Despite what menu writers and produce marketers might want you to believe, every small potato is not a "new potato," and every new potato is not small. The real new potato — one that has just been dug and not dried — is a very special springtime treat.
To understand new potatoes, you need to know something about regular potatoes, which are grown and harvested with an eye toward long-term storage.
About 99% of all the potatoes you'll ever eat have been grown to maturity, dug from the ground and then "cured" — stored for a period of 10 days to two weeks in a climate-controlled environment. This toughens up the peel and reduces the amount of moisture in the potato to help it last longer without spoiling.
Truly new potatoes are sold right after they've been dug, without any curing. They're higher in moisture so they have a little creamier texture, and their flavor has, to my taste, a slight bitterness that complements their earthiness.
Though "new potato" is usually used to describe small potatoes, truly new potatoes can be any size, ranging from marbles to bakers.
Because these true new potatoes are such a special ingredient, treat them simply, at least the first time you serve them. One of my favorite things is just to steam them until tender, then toss them into softened butter you've whipped with fresh herbs and shallots. Stir just until the potatoes are evenly coated, sprinkle with coarse salt and serve.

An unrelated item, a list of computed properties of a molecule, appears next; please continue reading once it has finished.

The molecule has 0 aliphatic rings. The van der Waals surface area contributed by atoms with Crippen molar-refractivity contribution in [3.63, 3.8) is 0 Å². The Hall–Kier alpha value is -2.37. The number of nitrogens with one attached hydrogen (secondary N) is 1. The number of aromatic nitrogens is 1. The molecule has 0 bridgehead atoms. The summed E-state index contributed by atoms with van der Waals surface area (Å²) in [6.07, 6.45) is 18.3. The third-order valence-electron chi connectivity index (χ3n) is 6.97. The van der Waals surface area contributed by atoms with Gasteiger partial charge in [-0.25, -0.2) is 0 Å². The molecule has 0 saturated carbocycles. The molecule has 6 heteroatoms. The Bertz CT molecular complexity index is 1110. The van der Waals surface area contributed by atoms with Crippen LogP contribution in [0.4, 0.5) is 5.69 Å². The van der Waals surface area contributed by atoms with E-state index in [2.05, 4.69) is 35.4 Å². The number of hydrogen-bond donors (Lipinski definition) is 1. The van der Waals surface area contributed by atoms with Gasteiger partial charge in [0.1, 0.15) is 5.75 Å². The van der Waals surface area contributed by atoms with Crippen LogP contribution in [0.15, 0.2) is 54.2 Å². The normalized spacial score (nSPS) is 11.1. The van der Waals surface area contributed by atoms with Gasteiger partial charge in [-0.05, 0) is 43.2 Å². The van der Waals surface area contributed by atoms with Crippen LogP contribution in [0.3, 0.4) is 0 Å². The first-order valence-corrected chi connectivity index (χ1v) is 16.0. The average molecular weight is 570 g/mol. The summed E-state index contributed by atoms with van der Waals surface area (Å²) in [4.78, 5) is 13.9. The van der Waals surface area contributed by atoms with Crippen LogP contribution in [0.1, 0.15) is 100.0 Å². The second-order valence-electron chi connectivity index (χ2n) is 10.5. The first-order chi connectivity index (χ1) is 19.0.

How to choose: The best way to tell truly new potatoes is to rub the skin with your thumb — the peel should be delicate enough to scrape clean.
How to store: New potatoes can be stored at room temperature, but because they have not been cured, they won't last as long as regular potatoes — several days instead of several weeks. You can refrigerate them, but only for a couple of days — the cold will start converting the starch to sugar. New potatoes may look sweet, but you don't want them to taste that way.